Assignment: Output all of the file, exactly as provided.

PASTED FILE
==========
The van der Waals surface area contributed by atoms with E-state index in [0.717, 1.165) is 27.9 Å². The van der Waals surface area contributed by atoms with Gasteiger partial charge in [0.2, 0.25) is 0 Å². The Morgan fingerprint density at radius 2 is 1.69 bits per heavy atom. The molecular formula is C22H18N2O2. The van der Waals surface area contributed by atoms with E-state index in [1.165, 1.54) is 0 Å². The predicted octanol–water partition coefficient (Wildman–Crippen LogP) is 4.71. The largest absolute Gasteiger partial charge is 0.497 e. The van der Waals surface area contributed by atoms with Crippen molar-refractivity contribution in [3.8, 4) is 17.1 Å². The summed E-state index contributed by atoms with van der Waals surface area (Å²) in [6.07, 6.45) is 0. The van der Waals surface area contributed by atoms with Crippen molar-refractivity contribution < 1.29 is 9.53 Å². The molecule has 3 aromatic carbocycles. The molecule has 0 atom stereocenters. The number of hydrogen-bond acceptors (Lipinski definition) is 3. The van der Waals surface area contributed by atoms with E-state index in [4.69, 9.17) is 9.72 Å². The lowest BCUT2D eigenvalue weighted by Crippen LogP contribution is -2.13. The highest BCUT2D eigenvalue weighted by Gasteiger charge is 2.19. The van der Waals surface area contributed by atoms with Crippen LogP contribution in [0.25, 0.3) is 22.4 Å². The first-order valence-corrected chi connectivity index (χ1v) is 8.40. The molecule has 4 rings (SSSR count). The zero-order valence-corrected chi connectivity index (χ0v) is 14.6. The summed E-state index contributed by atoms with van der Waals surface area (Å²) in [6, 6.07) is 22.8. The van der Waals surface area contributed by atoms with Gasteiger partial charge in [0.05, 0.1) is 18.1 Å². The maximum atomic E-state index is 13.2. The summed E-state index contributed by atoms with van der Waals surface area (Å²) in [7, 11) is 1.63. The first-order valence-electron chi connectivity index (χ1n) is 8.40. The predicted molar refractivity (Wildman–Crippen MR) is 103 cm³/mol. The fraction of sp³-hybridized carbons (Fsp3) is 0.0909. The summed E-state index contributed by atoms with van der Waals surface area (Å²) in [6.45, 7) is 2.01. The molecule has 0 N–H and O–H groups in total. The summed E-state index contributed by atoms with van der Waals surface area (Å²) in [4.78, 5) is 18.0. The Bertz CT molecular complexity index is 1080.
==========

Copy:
The van der Waals surface area contributed by atoms with E-state index in [0.717, 1.165) is 27.9 Å². The van der Waals surface area contributed by atoms with Gasteiger partial charge in [0.2, 0.25) is 0 Å². The Morgan fingerprint density at radius 2 is 1.69 bits per heavy atom. The molecular formula is C22H18N2O2. The van der Waals surface area contributed by atoms with E-state index in [1.165, 1.54) is 0 Å². The predicted octanol–water partition coefficient (Wildman–Crippen LogP) is 4.71. The largest absolute Gasteiger partial charge is 0.497 e. The van der Waals surface area contributed by atoms with Crippen molar-refractivity contribution in [3.8, 4) is 17.1 Å². The summed E-state index contributed by atoms with van der Waals surface area (Å²) in [6.07, 6.45) is 0. The van der Waals surface area contributed by atoms with Crippen molar-refractivity contribution < 1.29 is 9.53 Å². The molecule has 3 aromatic carbocycles. The molecule has 0 atom stereocenters. The number of hydrogen-bond acceptors (Lipinski definition) is 3. The van der Waals surface area contributed by atoms with E-state index in [4.69, 9.17) is 9.72 Å². The lowest BCUT2D eigenvalue weighted by Crippen LogP contribution is -2.13. The highest BCUT2D eigenvalue weighted by Gasteiger charge is 2.19. The van der Waals surface area contributed by atoms with Crippen LogP contribution in [0.25, 0.3) is 22.4 Å². The first-order valence-corrected chi connectivity index (χ1v) is 8.40. The molecule has 4 rings (SSSR count). The zero-order valence-corrected chi connectivity index (χ0v) is 14.6. The summed E-state index contributed by atoms with van der Waals surface area (Å²) in [6, 6.07) is 22.8. The van der Waals surface area contributed by atoms with Gasteiger partial charge in [0.05, 0.1) is 18.1 Å². The maximum atomic E-state index is 13.2. The summed E-state index contributed by atoms with van der Waals surface area (Å²) in [7, 11) is 1.63. The first-order valence-electron chi connectivity index (χ1n) is 8.40. The predicted molar refractivity (Wildman–Crippen MR) is 103 cm³/mol. The fraction of sp³-hybridized carbons (Fsp3) is 0.0909. The summed E-state index contributed by atoms with van der Waals surface area (Å²) in [6.45, 7) is 2.01. The molecule has 0 N–H and O–H groups in total. The summed E-state index contributed by atoms with van der Waals surface area (Å²) in [4.78, 5) is 18.0. The Bertz CT molecular complexity index is 1080.